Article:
ORDER AND FINDINGS AND RECOMMENDATIONS
Petitioner, a state prisoner proceeding pro se, has filed a petition for writ of habeas corpus pursuant to 28 U.S.C. § 2254, together with an application to proceed in forma pauperis. Petitioner has also filed a motion for a stay and abeyance.
Examination of the in forma pauperis application reveals that petitioner is unable to afford the costs of suit. Accordingly, the application to proceed in forma pauperis will be granted. See 28 U.S.C. § 1915(a).
On May 20, 2009, petitioner commenced this action by filing a petition for writ of habeas corpus, challenging his 2002 judgment of conviction entered in the Sacramento County Superior Court. Petitioner claims that he exhausted all of his claims on direct appeal. However, on the last page of his petition, petitioner requests a stay and abeyance to return to the California Supreme Court to re-litigate his second claim. In that claim, petitioner contends that the trial court improperly admitted into evidence police officers' testimony regarding his alleged involvement in prior incidents of domestic violence. Petitioner claims that admission of the officers' testimony violated his rights under the Sixth Amendment Confrontation Clause. Petitioner argues that a stay and abeyance is necessary so that he can re-litigate this claim in light of the United States Supreme Court recent decision Giles v. California, __ U.S. __, 128 S.Ct. 2678 (2008). (Pet. & Supp.)
Petitioner is advised that a stay and abeyance procedure is available to petitioners who need to exhaust their claims in state court. See Rhines v. Weber, 544 U.S. 269 (2005) (affirming district court discretion to stay a federal habeas proceeding to allow a petitioner to present unexhausted claims to the state court where there is good cause for the petitioner's failure to exhaust all claims in state court before filing a federal habeas petition); King v. Ryan, 564 F.3d 1133 (9th Cir. 2009) (analyzing the two procedures available to habeas petitioners who wish to proceed with exhausted and unexhausted claims for relief).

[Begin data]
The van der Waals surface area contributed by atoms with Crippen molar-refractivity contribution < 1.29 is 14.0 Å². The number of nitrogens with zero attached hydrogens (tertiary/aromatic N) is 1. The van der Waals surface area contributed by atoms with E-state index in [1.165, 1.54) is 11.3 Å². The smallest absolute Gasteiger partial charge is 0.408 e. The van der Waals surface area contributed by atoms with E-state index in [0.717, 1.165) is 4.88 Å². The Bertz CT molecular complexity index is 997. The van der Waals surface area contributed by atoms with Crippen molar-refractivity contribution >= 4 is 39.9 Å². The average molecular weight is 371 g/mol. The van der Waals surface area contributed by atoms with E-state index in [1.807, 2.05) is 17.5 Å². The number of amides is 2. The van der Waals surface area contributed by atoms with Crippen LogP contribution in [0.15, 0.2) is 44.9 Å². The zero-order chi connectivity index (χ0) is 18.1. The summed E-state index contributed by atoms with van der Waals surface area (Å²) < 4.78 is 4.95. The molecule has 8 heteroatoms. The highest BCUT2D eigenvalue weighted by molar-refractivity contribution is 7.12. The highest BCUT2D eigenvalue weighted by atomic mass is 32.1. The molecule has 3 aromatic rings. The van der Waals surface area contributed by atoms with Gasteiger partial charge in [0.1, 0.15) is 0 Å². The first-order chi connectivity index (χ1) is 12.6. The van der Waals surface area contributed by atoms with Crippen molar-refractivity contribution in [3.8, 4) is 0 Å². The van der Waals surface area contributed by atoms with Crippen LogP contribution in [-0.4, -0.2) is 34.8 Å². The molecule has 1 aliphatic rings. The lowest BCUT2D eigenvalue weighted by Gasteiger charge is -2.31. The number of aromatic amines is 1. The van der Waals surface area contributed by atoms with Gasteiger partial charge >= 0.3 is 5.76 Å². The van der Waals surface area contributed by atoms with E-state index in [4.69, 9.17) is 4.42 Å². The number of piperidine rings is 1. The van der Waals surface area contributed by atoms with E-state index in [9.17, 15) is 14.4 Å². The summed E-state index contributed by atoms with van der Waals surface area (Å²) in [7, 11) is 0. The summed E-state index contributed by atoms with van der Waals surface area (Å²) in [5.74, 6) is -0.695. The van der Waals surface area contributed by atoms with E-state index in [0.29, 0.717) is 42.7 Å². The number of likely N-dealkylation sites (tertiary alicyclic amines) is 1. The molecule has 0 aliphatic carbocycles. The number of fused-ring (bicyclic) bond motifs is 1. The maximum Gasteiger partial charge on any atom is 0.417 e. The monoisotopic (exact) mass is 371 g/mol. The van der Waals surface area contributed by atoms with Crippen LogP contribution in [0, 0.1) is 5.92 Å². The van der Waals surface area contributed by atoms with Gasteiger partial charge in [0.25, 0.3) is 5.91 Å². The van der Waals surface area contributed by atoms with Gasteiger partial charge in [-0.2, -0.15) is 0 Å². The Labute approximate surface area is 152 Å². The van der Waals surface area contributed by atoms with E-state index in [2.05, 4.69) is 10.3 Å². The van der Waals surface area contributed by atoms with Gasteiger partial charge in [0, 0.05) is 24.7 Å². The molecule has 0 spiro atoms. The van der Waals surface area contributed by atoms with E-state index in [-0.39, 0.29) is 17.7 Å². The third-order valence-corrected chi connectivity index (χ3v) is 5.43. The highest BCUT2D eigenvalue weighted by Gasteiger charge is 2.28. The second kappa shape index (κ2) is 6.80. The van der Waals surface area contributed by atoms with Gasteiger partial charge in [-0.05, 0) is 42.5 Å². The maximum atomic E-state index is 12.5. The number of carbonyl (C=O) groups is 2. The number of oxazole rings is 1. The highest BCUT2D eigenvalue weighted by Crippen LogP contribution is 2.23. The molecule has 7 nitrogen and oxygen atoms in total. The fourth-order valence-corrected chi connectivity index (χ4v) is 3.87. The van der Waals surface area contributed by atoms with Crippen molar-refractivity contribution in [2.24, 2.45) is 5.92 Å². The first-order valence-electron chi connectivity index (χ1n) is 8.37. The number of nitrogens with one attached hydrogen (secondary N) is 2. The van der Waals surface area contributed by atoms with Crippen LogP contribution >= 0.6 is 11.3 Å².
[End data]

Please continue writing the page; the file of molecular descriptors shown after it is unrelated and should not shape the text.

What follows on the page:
According to petitioner, he has already litigated his second claim on direct appeal before the California Supreme Court. Specifically, he sought "to resolve questions as to what constitutes 'testimonial' statements to the police under the Sixth Amendment, and to clarify the scope of the doctrine of forfeiture by wrongdoing." (Pet. at 4A.) Where, as here, petitioner has fairly presented a claim to the California Supreme Court, he has exhausted his state court remedies with regards to that claim. See Picard v. Connor, 404 U.S. 270, 276 (1971); Middleton v. Cupp, 768 F.2d 1083, 1086 (9th Cir. 1986). Petitioner is advised that he is not required to re-litigate a claim in state court each time he believes a development in caselaw bolsters his case. If this court reaches the merits of petitioner's claims, the court will consider all relevant caselaw. Accordingly, the court will recommend denying petitioner's motion for a stay and abeyance. If these findings and recommendations are adopted by the assigned district judge, the court will then issue an order requiring respondent to file and serve a response to petitioner's petition.
IT IS HEREBY ORDERED that petitioner's May 20, 2009 motion to proceed in forma pauperis (Doc. No. 2) is granted.
IT IS HEREBY RECOMMENDED that petitioner's motion for a stay and abeyance (Doc. No. 1) be denied.
These findings and recommendations are submitted to the United States District Judge assigned to the case, pursuant to the provisions of 28 U.S.C. § 636(b)(l). Within twenty days after being served with these findings and recommendations, petitioner may file written objections with the court. The document should be captioned "Objections to Magistrate Judge's Findings and Recommendations." Petitioner is advised that failure to file objections within the specified time may waive the right to appeal the District Court's order. Martinez v. Ylst, 951 F.2d 1153 (9th Cir. 1991).
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